Which brings me to my next point. We didn’t get in. A venue that doesn’t often fill to capacity had to turn people away at the door. I wonder what Kurt Cobain would make of that seventeen years on? Dude, a long time after you died, stinky venues deep in suburban Canberra are turning away patrons who’ve come to hear three bands cover your songs on a Friday night. What do you make of that? Did you ever think that could happen when you were a janitor in your old high school? I bet you didn’t.

But it’s what happened. I had to flag my sister down and talk to her through the bars of a fence, explaining to her that we made it but couldn’t get in, while inside a crowd lingered around a bar and pool tables waiting for the grunge to begin. I’m actually kind of sorry I missed such an iconic moment, much like I’m sorry I missed the night Nirvana played the ANU bar in 1992 and the crowds spilled out in a way that people still talk about, even those who weren’t there (like me).

Sometimes you’re destined to spend your days wishing you’d been there at great moments. I wish I’d had the chance to knit at a Nirvana tribute gig. I like to think Kurt would have approved. He was like that. He was ok. He was a bit different himself so I do think he’d have been totally cool with someone knitting at one of his gigs, or tribute gigs.

But I guess we’ll never know.

Bells

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28 thoughts on “Great Moments in Public Knitting That Didn’t Happen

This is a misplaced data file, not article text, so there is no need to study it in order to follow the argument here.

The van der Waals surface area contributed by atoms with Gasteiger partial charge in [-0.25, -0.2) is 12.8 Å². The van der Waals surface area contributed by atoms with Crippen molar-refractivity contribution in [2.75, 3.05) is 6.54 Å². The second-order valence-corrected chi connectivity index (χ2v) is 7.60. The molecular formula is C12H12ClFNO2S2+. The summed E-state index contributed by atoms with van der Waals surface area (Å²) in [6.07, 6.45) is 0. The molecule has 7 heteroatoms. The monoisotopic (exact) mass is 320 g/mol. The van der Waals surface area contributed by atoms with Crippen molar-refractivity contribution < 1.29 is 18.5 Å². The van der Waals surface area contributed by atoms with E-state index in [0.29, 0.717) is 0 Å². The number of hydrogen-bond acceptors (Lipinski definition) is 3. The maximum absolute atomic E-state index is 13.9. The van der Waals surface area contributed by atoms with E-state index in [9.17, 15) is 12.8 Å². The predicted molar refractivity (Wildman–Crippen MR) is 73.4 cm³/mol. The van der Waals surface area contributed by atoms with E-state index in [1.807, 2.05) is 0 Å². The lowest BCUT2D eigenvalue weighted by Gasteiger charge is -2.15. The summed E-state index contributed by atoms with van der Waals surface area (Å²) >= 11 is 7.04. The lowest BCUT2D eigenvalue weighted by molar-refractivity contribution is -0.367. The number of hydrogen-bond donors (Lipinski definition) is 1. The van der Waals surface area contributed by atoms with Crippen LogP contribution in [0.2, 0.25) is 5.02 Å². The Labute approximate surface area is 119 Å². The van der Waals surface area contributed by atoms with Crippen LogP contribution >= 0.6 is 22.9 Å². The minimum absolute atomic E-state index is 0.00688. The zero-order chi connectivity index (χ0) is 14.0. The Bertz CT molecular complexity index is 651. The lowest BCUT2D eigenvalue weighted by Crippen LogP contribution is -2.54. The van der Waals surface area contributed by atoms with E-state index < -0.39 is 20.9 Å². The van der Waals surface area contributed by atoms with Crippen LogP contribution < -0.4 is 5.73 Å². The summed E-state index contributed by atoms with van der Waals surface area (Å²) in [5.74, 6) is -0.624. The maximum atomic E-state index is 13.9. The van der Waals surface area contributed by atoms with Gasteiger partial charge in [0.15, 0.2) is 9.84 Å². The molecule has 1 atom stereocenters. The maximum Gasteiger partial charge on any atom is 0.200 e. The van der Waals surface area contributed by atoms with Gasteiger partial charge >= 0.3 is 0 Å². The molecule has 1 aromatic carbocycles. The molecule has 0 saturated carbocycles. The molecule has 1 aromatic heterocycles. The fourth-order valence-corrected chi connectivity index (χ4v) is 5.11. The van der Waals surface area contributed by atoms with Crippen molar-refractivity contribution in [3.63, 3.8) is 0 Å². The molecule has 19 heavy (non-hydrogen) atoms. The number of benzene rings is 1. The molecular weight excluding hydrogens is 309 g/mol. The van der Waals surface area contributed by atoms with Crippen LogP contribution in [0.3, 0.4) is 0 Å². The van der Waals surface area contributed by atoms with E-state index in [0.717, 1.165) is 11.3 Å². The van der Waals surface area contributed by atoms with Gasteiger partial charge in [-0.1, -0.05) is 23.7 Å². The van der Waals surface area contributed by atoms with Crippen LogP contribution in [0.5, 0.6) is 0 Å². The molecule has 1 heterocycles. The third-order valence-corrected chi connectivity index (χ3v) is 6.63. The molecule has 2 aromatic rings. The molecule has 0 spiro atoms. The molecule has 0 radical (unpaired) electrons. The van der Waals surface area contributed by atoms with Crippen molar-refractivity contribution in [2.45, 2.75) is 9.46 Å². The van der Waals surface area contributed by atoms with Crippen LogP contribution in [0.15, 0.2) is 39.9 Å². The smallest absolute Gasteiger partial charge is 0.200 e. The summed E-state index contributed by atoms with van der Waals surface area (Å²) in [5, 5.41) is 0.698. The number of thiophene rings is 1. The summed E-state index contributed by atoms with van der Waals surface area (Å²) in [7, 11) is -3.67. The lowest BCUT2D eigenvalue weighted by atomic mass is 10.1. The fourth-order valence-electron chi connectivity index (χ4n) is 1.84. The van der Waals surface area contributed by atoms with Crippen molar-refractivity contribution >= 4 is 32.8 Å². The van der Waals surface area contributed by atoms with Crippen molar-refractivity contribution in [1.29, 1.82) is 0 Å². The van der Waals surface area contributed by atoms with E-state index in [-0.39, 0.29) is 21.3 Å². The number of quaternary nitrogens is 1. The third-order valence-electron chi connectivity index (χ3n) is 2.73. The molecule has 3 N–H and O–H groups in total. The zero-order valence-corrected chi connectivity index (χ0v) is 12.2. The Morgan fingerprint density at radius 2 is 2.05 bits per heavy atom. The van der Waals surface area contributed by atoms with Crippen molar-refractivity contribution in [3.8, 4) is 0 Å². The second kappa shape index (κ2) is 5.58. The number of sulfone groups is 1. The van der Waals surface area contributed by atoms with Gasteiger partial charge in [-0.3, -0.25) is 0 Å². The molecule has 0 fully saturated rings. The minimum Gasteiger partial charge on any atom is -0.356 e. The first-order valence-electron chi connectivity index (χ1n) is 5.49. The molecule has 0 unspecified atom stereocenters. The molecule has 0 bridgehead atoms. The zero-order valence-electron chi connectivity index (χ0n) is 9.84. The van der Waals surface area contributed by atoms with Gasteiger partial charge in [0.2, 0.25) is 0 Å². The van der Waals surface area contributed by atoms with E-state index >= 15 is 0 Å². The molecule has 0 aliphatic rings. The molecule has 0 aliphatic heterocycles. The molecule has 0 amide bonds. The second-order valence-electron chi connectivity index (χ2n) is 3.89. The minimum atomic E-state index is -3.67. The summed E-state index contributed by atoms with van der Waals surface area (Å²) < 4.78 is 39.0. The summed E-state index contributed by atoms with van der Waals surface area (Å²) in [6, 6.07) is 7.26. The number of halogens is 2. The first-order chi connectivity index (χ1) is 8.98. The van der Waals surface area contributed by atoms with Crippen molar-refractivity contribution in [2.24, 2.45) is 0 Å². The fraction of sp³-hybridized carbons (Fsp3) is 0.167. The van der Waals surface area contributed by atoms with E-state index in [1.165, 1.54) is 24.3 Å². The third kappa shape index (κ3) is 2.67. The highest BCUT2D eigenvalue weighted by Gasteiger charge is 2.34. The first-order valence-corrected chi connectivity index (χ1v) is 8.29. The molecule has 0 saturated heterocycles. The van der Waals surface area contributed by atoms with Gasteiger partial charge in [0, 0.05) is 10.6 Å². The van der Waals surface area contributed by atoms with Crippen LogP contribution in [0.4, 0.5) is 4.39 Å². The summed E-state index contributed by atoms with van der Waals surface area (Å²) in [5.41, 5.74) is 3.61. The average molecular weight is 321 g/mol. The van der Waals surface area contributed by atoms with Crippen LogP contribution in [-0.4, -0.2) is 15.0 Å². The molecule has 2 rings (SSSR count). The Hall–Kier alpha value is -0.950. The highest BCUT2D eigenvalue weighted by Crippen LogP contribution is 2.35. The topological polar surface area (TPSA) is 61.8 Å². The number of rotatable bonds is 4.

1. It seems to be a global fad of making people wait in line and turning them away. I do not like movies, people find this strange, and the only way I have found to cope with it is to take a nice project with me into the dark. Otherwise I get very bored. I guess you could say knitting in public saved many of my friendships because I was able to accompany friends to the cinema.

    KOK – Keep on knitting.

  2. hope you got to go out for a drink somewhere else (and knit) after the effort of heading out. love your description of alan rickman! i love audio books, but mainly stick to the free podcast versions. a well read one is a totally different experience from reading yourself.

  3. What a shame that you could not get in. Well, you are not the only one that knit in public. I knit everywhere too & not only I had to endure stares from others but also from my daughters who still cannot accept my knitting in public. Knit on.

  4. ah kurt. i remember exactly where i was the day he died, and how sad i was. unlike amy, i dont see how what he did that day could possibly detract from his music, apart from making the world a lot less interesting in that department. but maybe you had to be just the right age to get how powerful nirvana were at that time. they were such a huge part of my musical and emotional journey. i’ll always love them. and he would have completely approved of you knitting anywhere his music is played, such a shame you didnt get in, i would have loved to hear how you managed it and what people would have said!

  5. What an adventure Bells! About the audio tapes though -the ACT library is amazing now! I go and order what I want online and they get them in for me! It’s great! It’s lovely fun searching their catalogue!:-)

    • i admit I haven’t looked for a while at the ACT Library system. I really should. I just like the way online audiobook providers make it so easy to use them on ipods/iphones etc!

  6. Oh my goodness! I didn’t even know there WERE Georgette Heyer audiobooks. Off to Amazon RIGHT THIS SECOND. BTW, I was as grungy as they come in the 90s, and while I appreciated Nirvana, I have to assert that Pearl Jam was my flannel-wearing-unwashed band of choice. And Nirvana’s drummer emerged as an incredible front-man for the Foo Fighters — another favorite. Don’t know if either of these groups made a huge impression Down Under, but I love them all the same. You are a knitting Kamikaze. Keep it up!!